Autores: Arturo Orellana, Federico Arenas, Catalina Marshall, Álvaro Rivera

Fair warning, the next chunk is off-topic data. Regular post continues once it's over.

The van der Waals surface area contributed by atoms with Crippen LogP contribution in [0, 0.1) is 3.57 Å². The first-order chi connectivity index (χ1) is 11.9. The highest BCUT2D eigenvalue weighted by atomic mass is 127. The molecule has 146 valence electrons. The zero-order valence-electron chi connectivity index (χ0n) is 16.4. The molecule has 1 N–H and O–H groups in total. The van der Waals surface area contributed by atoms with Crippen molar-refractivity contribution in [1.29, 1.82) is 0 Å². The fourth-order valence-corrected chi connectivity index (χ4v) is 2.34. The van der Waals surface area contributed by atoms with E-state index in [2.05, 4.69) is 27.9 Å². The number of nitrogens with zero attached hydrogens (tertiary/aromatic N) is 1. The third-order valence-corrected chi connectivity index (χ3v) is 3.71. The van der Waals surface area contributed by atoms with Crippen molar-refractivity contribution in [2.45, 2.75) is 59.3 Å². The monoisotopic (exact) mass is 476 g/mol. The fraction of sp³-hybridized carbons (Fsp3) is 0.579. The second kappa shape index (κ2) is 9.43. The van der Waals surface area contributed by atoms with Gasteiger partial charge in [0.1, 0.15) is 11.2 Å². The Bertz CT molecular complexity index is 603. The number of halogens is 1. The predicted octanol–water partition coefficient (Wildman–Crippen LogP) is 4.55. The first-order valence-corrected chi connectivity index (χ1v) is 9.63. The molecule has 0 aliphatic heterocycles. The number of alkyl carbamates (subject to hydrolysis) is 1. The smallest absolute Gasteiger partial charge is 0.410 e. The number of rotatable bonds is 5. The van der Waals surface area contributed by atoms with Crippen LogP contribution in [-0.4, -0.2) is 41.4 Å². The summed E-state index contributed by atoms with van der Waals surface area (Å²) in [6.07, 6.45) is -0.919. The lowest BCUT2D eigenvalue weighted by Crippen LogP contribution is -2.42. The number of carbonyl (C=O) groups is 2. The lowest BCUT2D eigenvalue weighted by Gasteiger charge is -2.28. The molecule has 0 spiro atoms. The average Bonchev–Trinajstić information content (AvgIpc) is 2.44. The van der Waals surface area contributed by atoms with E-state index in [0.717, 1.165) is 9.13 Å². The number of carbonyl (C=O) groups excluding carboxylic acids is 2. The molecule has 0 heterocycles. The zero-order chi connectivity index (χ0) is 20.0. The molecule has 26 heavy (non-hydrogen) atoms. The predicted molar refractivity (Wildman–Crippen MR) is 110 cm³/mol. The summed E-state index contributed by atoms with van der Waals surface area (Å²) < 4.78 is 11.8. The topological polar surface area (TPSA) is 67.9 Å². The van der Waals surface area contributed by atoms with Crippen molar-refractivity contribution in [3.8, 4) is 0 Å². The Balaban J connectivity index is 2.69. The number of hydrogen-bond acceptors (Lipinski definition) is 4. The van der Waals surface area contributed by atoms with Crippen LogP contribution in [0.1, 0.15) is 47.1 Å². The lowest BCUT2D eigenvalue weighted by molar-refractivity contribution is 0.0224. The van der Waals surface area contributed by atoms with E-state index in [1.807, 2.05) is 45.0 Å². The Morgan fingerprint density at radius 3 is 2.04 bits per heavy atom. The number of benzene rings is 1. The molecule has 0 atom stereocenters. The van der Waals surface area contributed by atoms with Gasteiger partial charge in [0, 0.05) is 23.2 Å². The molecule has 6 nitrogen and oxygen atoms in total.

In this article, the authors review and analyse two key processes conducted by the Chilean state over the past 50 years. The first process consists of the development of specific planning instruments for the particular realities of metropolitan areas. The second process consists of the successive legislative attempts to work towards a definition of a new form of institutionality for cities with metropolitan profiles. These attempts have either failed or solely become bills of law. Both processes suggest a political and technical resistance throughout history, to substantially modify institutionality, as well as planning instruments, in order to make them more appropriate and consistent with the needs of growing metropolitan areas in Chile.